The Ghana Chamber of Telecommunications has stated that it will ensure the success of the Common Monitoring Platform (CMP) operated by Kelni-GVG, as long as it doesn’t compromise the privacy of its customers, and the security of its networks.
According to the CEO of the chamber, Kenneth Ashigbey, the chamber will do all it can to help in building a platform that satisfies the laws of the country.
His comments follow the announcement of possible sanctions by the Minister of Communications, Ursula Owusu-Ekuful, to all telecommunication networks that fail to physically connect to the CMP.
The platform is expected to assist government monitor mobile money traffic, telecommunications traffic, revenue assurance, among others.
Speaking to Citi Business News, Mr. Ashigbey assured that the chamber will assist government to block any revenue loopholes in the system.
“All our members are working to ensure that the common platform works. But we have concerns with the privacy of our customers being tampered with, as well as the security of our networks. The very law that gives the Minister the power to impose sanctions is the very law that also says that the connection has to be done in a particular way in order to comply with provision of the constitutions.”
Mr. Ashigbey added that the chamber and its members were primarily concerned with finding a solution that achieves the objectives of government but also satisfies the law.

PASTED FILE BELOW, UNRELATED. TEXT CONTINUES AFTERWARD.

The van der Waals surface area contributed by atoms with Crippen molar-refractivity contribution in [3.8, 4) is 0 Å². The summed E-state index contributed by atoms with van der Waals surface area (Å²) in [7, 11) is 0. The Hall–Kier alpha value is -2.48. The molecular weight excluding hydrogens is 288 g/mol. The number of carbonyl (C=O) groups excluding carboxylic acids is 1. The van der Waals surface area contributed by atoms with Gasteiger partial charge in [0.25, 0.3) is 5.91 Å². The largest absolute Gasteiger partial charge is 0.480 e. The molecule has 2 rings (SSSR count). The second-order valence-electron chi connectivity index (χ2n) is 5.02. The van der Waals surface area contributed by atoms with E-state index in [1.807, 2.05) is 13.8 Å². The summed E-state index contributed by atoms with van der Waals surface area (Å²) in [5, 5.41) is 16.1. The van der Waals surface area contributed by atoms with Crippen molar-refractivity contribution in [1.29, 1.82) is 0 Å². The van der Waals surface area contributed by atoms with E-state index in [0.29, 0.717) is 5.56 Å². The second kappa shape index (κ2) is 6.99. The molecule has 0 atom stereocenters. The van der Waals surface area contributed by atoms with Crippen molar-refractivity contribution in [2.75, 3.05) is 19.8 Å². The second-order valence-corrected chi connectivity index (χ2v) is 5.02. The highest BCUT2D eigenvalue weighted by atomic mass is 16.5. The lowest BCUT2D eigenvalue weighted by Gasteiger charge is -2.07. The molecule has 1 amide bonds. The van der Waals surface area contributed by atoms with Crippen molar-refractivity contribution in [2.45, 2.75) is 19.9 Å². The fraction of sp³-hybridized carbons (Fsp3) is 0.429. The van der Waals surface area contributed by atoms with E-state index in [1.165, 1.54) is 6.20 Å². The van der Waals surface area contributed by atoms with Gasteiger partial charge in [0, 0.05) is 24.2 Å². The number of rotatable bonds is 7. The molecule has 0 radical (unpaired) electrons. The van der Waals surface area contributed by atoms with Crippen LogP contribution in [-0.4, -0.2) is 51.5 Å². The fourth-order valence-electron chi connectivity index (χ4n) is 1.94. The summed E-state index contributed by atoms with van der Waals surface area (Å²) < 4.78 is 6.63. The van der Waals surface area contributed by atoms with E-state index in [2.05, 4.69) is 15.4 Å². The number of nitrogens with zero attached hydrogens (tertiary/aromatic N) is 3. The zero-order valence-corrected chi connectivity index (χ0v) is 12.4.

“If we are able to come up with a solution that obeys the law completely, we will do it. If they are able to do it on time that will be great, but if it will require more time I’m sure the National Communications Authority (NCA), who we are working with will go back to the Minister and tell her that, we are making progress but we aren’t done yet. What is key for us the chamber however is complying with the law.”
Concerns over Kelni GVG deal
There have been suggestions that telcos are not pleased with the common platform monitoring system being implemented by Kelni GVG.
Some observers have also raised concerns about the privacy of callers’ data.
A lot of the criticism of the deal, which is costing Ghana $89 million, has come from think tank IMANI Africa.
But the Communications Ministry insists that these fears have been assuaged.
IMANI Africa first sounded an alarm over the details of the deal and called for its immediate termination.
President of Imani Africa, Franklin Cudjoe, argued that the agreement mirrored the controversial agreements the state entered into with Subah Infosolutions and Afriwave Telcom Ltd in 2010 and 2016 respectively.
He also raised the privacy concerns while questioning the credibility of Kelni GVG.
By: Bobbie Osei/citibusinessnews.com/Ghana